education & tech

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Education + Tech

Education & Tech, was created to build hope that education based on social technologies, can transform the new century, and enable abundance not only spiritually but economically. Milton Ramirez, Ed.D. - @tonnet is the founder & editor. He is a teacher, tech blogger, writes on education, and hails this blog from Union, NJ. For further questions, tips or concerns please e-mail him to:miltonramirez [at] educationandtech [dot] com

Teacher + Scholar

If you are a regular to Blog Education & Tech, you shall remember that I am a blogger and I'd written a post about education almost everyday since 2003. Education & Tech provides you with education news, expert tech advice, classroom management ideas, and social media tools for educators, administrators, parents and k-12 students.

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A Student's Goals Many Teachers Should Read

Every often we teachers are dedicated to read, investigate and plan ahead our class management and the substance of our subjects, but the contact with our students is reduced to greet them at the beginning of the school period, randomly check their homework and there we go.

Teachers can (and should) always learn from students. There is nothing wrong with accepting that and adult is able to learn from kids, either in the relationship teacher-student. Below is the transcription of a student's goal of a very respectable school in the U.S. I should give proper credit to the student but I don't have permission to do so. What we teachers can learn from letters like this one?

    My goals for this school year are getting A's, talk less, listen more and learn more grammer. I want to get Superintendent's and make my parents proud. They will be like "Yup, that's my son always getting A's." I want to talk less because I am extremely talkative. I have the nag to not listen to some of my teachers, this is because they sound so boring. Also I wanna learn more grammer because I can't write that great.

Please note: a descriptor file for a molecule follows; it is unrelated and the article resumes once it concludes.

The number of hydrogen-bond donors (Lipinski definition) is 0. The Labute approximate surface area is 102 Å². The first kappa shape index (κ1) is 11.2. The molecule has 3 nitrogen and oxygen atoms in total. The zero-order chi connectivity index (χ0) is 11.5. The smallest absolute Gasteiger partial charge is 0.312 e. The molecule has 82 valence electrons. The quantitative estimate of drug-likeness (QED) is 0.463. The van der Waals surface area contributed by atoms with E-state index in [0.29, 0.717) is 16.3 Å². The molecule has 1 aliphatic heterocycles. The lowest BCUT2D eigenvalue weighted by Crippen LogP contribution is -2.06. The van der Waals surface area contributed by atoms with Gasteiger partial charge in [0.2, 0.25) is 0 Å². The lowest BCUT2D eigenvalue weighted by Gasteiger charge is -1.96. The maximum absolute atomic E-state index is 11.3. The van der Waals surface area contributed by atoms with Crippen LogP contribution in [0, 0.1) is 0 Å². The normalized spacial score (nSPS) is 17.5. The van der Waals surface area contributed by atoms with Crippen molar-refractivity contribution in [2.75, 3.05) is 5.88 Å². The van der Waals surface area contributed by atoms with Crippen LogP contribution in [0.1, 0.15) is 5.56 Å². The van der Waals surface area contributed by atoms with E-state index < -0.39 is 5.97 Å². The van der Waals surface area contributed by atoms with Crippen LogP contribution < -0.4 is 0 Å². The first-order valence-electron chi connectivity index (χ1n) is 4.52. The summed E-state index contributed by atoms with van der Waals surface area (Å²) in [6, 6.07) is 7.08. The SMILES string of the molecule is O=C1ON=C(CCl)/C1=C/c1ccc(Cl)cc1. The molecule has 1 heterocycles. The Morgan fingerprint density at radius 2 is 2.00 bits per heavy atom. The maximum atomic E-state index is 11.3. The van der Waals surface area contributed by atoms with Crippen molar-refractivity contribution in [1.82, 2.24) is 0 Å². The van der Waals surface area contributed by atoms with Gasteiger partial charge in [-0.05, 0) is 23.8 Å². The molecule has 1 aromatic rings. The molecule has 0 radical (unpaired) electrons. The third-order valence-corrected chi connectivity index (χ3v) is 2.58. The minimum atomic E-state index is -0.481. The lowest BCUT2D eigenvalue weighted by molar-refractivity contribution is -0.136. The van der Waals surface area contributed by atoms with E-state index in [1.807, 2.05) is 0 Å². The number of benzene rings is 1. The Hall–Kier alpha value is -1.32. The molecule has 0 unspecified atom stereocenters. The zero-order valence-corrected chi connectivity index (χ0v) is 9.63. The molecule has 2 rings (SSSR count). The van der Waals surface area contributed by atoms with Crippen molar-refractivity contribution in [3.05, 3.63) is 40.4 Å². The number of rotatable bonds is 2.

Another reason is I have to write poems and I need to know a lot of grammer.


The student has also a plan to get into his goals during 2009:


    1. I will e-mail my teachers when I need help.
    2. If I get carried away I would want the teacher to call my name and say, "David pay attention"
    3. I will obey every rule I am given and to very single thing no matter how simple or hard.
    4. Asking a responsible adult to keep an eye on me so I can stay focused.

There are many clues, that being a teacher, will allow me to redirect and enforce the learning to students like the one being quoted. What will now be your steps to gain confidence in this type of circumstances?

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The Need for a Moratorium on High-stakes Testing

There is a growing movement in the U.S. to abandon high-stakes tests because they don’t work as anticipated and are costly. I agree, but hope that we don’t throw out the need for accountability along with the high-stakes bathwater.

Before No Child Left Behind (NCLB) became law, Audrey Amrein and I discussed the dangers of high-stakes testing. We found that high-stakes high school exit exams did not improve scores on other tests such as the SAT or NAEP tests, and contributed to higher drop out rates. We also described the corruption that invariably occurs when an indicator of any kind takes on too much value. Both the indicator (test scores, stock prices, return on investment) and those who work with it are frequently corrupted. The 1200+ years of the Chinese civil service exams, and final exams at all three US Military academies are high-stakes examinations. Yet cheating by candidates was common despite the penalties of death and dishonor associated with such cheating. When indictors take on undue value people too often engage in morally questionable or reprehensible activities. States, schools, and teachers act similarly when faced with high-stakes exit exams.